Members of the protest  group 'Avaaz'  campaign outside the Houses of Parliament for the government to implement legislation following the Leveson Report.

Members of the protest group 'Avaaz' campaign outside the Houses of Parliament for the government to implement legislation following the Leveson Report. Photo: Oli Scarff

You know I don't want to be more at odds than usual with public opinion; but I have just read the Leveson Report - all four volumes of horror - and my first reaction is that the British press is really rather magnificent. Every paper, virtually without exception, can claim to be running at least one good and original campaign against some abuse, and some of them run several at once.

One thinks of the Daily Mail and its historic, brave and ultimately vindicated decision to name the killers of Stephen Lawrence. Or there is the good old Guardian, exposing everything from the dumping of toxic waste in Africa to the mistreatment of prisoners. The Times has discovered a rich seam in the tax dodges of zillionaires.

The Sunday Telegraph has defied the censors of the Ministry of Defence to expose the ludicrous and shameful treatment of a British sergeant who was sentenced to 18 months' detention for receiving a Glock pistol as a present from Iraqi soldiers he had helped to train.

Even the News of the World (RIP) had some illustrious battle honours. How would the scandal of the cricket match-fixing have come to light if it hadn't been for the derring-do of Mazher Mahmood, the fake sheikh? Every day the British press is out there doing its best to root out the stitch-ups, cover-ups and conspiracies against the interests of its readers. They have helped to keep British politics as free from corruption as anywhere on earth.

So it is all the more miserable to read the shortcomings that Lord Justice Leveson has rightly identified. Indeed, reading parts of his report is like being immersed in a slurry lagoon. The press have bullied and bugged and lied and smeared and cheated. They have shamelessly traduced the reputations of people who turned out to be wholly innocent - such as Christopher Jefferies, or the parents of Madeleine McCann - and then offered only the briefest and most contemptuous of apologies. They have shoved their slavering snouts into the parlours of weeping widows, and by their outrageous lies they have driven the relatives of their victims to suicide.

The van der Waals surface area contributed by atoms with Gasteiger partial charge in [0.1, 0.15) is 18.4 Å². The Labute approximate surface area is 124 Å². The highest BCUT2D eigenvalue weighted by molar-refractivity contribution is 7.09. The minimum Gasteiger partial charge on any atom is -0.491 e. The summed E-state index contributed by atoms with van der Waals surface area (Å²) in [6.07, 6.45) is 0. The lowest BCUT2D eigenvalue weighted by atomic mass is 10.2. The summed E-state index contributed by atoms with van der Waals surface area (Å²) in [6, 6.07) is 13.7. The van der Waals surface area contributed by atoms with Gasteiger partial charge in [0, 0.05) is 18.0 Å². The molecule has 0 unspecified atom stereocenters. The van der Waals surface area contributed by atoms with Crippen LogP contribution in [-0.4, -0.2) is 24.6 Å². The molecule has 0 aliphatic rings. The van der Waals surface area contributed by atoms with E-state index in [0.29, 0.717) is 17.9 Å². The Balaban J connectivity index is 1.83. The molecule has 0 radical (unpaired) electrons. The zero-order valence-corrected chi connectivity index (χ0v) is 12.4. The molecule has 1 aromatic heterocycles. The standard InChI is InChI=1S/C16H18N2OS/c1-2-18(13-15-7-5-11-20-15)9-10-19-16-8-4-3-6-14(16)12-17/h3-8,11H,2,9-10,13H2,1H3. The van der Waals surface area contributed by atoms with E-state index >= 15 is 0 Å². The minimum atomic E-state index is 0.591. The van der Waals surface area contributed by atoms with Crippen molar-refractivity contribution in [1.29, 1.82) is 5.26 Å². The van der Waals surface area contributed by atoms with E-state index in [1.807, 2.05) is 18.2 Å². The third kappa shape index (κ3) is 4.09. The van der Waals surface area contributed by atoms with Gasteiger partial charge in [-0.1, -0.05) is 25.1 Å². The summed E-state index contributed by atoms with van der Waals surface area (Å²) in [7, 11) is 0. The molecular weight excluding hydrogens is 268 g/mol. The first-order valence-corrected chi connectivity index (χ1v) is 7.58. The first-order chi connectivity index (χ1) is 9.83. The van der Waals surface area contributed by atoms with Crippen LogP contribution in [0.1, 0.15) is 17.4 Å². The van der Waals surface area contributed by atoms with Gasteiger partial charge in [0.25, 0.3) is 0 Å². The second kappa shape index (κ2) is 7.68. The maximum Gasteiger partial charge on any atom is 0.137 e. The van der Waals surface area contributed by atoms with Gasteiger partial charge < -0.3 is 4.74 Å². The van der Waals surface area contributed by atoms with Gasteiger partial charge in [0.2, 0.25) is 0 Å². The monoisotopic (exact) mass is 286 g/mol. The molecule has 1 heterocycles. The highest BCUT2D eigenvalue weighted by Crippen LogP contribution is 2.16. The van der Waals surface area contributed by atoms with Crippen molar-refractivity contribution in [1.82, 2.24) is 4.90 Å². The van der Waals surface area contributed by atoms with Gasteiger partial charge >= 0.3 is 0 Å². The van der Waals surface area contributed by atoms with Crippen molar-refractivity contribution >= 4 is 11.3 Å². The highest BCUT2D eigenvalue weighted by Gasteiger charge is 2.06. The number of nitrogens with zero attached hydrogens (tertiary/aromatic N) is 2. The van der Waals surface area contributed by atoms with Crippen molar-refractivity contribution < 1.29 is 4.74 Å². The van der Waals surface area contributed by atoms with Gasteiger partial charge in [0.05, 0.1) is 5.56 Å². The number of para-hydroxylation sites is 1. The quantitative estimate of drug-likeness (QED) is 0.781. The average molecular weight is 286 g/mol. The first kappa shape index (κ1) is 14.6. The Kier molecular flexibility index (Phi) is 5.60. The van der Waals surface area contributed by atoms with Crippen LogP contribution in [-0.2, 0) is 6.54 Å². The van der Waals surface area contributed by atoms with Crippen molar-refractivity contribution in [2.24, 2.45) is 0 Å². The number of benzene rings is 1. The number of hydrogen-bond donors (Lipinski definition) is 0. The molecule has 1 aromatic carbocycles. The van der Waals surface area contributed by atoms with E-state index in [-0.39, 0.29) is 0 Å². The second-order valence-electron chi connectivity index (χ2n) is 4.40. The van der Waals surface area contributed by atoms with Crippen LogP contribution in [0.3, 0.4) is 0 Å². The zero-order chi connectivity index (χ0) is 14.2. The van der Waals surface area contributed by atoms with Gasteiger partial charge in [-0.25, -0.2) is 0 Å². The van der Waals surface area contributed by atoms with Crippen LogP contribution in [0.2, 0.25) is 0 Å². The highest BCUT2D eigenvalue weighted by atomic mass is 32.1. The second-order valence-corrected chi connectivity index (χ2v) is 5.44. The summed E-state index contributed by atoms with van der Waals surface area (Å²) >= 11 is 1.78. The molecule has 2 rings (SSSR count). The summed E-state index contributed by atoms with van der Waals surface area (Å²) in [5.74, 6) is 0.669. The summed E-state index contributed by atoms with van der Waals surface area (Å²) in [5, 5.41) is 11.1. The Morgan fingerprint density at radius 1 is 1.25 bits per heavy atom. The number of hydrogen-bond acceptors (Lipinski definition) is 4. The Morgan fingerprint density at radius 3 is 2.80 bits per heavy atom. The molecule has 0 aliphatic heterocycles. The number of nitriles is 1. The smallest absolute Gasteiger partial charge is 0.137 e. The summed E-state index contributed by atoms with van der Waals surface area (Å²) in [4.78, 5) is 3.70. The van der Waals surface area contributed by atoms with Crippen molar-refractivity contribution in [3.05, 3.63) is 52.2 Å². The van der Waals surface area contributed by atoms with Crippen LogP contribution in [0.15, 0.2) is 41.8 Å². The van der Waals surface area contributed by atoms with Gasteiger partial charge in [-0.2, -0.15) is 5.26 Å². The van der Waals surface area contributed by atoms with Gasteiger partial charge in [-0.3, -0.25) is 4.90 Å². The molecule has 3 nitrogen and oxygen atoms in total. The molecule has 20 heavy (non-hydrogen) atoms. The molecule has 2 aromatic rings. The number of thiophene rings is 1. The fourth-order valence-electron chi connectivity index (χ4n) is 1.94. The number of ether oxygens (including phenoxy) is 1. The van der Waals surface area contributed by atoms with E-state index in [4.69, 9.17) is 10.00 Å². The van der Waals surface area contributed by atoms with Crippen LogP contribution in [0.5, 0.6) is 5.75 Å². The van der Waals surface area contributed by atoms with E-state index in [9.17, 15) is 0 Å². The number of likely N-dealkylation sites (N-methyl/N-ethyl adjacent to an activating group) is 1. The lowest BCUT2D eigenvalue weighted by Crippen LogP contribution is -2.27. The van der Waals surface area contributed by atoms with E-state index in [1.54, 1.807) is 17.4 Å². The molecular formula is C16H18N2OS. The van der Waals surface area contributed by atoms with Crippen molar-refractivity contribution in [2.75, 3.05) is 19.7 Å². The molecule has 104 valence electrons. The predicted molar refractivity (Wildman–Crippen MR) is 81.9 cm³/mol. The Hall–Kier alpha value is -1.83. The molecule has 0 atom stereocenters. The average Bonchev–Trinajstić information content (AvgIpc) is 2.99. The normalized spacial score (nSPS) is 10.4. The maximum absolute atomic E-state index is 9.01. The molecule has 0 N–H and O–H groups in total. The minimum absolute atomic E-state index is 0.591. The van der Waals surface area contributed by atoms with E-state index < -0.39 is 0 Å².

When you read Leveson in full, you are left to ponder the mystery of how people can behave like this. Are these journalists that much nastier and more cynical than the rest of the human race? Why do they seem to have got out of control? The answer is simple. The press are no nastier than anyone else; quite the reverse. On the whole, journalists are highly intelligent, amusing and frequently idealistic.

But these days they are afraid. They are like the crew of a plane whose port engine has failed. They can see the ridge of the mountain ahead, and they have been driven to start chucking their principles overboard in the hope of avoiding a crash. That is why they have so hungrily hacked phones, bribed officials, and claimed that asylum seekers have eaten the donkeys of Greenwich Park.